ASA 129th Meeting - Washington, DC - 1995 May 30 .. Jun 06

1aSC11. Age differences in the uptake of acoustic cues in spoken word recognition.

Robert Allen Fox

Julie McGory

Dept. of Speech Hear. Sci., Ohio State Univ., 110 Pressey Hall, 1070 Carmack Rd., Columbus, OH 43210-1002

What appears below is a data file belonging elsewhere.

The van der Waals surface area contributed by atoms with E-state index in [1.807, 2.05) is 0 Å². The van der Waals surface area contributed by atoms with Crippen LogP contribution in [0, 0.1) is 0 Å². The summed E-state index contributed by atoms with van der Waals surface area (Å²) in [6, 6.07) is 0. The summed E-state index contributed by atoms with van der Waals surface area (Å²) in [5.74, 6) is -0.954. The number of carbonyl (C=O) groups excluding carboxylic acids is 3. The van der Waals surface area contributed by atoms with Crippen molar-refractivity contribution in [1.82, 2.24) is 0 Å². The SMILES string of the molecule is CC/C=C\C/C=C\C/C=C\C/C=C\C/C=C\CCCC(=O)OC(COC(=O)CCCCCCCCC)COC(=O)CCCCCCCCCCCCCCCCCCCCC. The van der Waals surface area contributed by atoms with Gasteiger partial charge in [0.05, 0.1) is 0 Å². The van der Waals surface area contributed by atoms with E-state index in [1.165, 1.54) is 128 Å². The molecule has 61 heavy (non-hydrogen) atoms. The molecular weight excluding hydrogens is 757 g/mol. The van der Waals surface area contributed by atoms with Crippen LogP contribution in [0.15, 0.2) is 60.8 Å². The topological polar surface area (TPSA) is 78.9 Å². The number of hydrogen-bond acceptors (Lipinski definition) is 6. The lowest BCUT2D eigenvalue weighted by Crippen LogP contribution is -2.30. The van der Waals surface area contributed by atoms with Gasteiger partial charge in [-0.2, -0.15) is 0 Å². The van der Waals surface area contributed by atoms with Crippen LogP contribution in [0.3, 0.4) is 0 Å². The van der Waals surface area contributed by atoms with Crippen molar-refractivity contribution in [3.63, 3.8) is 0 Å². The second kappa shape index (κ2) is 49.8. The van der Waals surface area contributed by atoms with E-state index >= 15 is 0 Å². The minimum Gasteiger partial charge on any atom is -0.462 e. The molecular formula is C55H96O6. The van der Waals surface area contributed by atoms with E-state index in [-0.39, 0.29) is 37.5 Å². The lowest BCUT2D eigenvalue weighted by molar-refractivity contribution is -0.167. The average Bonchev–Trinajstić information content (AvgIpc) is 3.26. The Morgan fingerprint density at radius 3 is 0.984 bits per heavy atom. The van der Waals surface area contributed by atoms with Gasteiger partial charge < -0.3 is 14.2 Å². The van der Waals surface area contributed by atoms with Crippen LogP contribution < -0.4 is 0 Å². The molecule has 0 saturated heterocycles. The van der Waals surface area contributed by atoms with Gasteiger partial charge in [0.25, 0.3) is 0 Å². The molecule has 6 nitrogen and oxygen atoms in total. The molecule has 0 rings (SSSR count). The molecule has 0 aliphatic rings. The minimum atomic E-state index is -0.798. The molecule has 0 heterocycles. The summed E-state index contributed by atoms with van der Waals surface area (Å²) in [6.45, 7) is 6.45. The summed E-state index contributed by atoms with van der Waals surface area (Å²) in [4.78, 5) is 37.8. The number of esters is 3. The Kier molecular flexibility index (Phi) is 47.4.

This study compares the uptake of acoustic-phonetic information during lexical access in younger (20--30 years) and older (55--70 years) listeners to determine if these groups are equally efficient in utilizing the coarticulatory information in VC transitions. Examined were place contrasts between stops (p/t and p/k) and fricatives (s/(sh) and z/(yog)), and manner contrasts between stops and nasals (b/m and d/n) using the gating paradigm [Warren and Marslen-Wilson, Percept. Psychophys. 41, 262--275 (1987)]. Stimuli consisted of 21 pairs of CVC words differing only in terms of the final consonant (e.g., pot versus pop). These words were heard in their natural or cross-spliced forms in which the initial CV of one word was appended to the consonant offset of its match. Gated versions of each word were constructed on the basis of this ``splicing'' point such that the first gate included the initial CV up to 100 msec before end of the vowel and then proceeded in 20-ms increments (gates that included portions of voiceless stop closure providing no additional acoustic information were eliminated). Results will be discussed in terms of possible age-related decrements in phonetic processing. [Work supported by NIA.]